Not to quibble with your quibbling, but A) if the stylists are forbidden to bet, then anyone with any power is surely forbidden as well, and B) the technology used in the movie is must more precise than that in the film. In the book, it describes using the traps to cause enough chaos to keep things interesting, not to target specific participants. I agree that the change makes the betting in the film much less realistic.
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Rakeesh
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Let's not forget that, so far as I could tell in the books, 'disposable income' (and resources, time, etc.) are one of the names of the game. The games themselves, openly no less, serve no purpose other than to flaunt the Capitol's power over the districts, alongside carefully keeping them divided and conquered. Rampant, open public betting by the elite and everyone else would be encouraged.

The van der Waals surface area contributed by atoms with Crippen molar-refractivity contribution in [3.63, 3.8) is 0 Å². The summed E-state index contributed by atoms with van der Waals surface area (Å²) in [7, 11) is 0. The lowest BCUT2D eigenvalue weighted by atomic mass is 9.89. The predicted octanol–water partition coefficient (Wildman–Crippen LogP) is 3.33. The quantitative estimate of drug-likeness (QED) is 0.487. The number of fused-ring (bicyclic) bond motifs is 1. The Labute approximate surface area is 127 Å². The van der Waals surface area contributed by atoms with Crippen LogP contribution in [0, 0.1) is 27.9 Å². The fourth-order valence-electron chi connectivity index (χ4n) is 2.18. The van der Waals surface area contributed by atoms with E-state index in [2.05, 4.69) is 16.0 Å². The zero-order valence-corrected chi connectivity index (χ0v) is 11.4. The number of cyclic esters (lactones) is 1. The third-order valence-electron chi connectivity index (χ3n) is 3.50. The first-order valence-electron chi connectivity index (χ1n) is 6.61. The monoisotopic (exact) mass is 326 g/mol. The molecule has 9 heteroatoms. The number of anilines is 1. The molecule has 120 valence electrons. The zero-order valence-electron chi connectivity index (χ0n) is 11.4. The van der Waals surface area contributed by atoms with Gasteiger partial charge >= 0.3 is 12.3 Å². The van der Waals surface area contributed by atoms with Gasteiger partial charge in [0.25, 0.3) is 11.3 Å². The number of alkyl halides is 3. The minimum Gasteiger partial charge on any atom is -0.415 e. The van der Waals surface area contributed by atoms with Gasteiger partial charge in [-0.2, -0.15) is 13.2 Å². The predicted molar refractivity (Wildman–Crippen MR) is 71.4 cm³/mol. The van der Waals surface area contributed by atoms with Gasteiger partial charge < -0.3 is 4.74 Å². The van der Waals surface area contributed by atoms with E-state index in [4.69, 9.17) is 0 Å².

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Shanna
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Yeah, there's really no objectivity. A couple of my coworkers and I were trying to explain the Hunger Games trailer to someone who hasn't read the books. They were confused as to why the guy was saying "Happy Hunger Games." Was it a holiday? Was it a sport? It is more like the Olympics or more like the Superbowl?

But its nothing so lofty. Its reality entertainment at its most despicable. It reminds of of that stupid reality show a few years where viewers voted on who was going to get married.